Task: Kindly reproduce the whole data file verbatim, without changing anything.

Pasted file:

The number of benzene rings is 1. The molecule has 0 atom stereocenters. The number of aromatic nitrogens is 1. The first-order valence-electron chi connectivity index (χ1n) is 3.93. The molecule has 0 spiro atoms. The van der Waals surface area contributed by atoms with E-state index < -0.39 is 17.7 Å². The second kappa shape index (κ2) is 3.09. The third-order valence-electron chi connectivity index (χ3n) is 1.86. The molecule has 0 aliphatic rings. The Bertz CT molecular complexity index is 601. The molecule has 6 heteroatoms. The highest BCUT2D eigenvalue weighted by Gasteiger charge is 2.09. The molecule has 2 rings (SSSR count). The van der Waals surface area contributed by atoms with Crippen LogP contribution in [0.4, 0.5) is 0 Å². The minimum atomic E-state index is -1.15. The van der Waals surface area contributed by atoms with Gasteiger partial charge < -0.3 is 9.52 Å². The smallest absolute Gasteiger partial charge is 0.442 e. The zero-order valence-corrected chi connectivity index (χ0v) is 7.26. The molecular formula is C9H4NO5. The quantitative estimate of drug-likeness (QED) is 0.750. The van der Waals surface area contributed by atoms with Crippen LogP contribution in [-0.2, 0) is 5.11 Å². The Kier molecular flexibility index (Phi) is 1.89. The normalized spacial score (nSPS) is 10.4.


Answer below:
The number of benzene rings is 1. The molecule has 0 atom stereocenters. The number of aromatic nitrogens is 1. The first-order valence-electron chi connectivity index (χ1n) is 3.93. The molecule has 0 spiro atoms. The van der Waals surface area contributed by atoms with E-state index < -0.39 is 17.7 Å². The second kappa shape index (κ2) is 3.09. The third-order valence-electron chi connectivity index (χ3n) is 1.86. The molecule has 0 aliphatic rings. The Bertz CT molecular complexity index is 601. The molecule has 6 heteroatoms. The highest BCUT2D eigenvalue weighted by Gasteiger charge is 2.09. The molecule has 2 rings (SSSR count). The van der Waals surface area contributed by atoms with Crippen LogP contribution in [0.4, 0.5) is 0 Å². The minimum atomic E-state index is -1.15. The van der Waals surface area contributed by atoms with Gasteiger partial charge < -0.3 is 9.52 Å². The smallest absolute Gasteiger partial charge is 0.442 e. The zero-order valence-corrected chi connectivity index (χ0v) is 7.26. The molecular formula is C9H4NO5. The quantitative estimate of drug-likeness (QED) is 0.750. The van der Waals surface area contributed by atoms with Crippen LogP contribution in [-0.2, 0) is 5.11 Å². The Kier molecular flexibility index (Phi) is 1.89. The normalized spacial score (nSPS) is 10.4.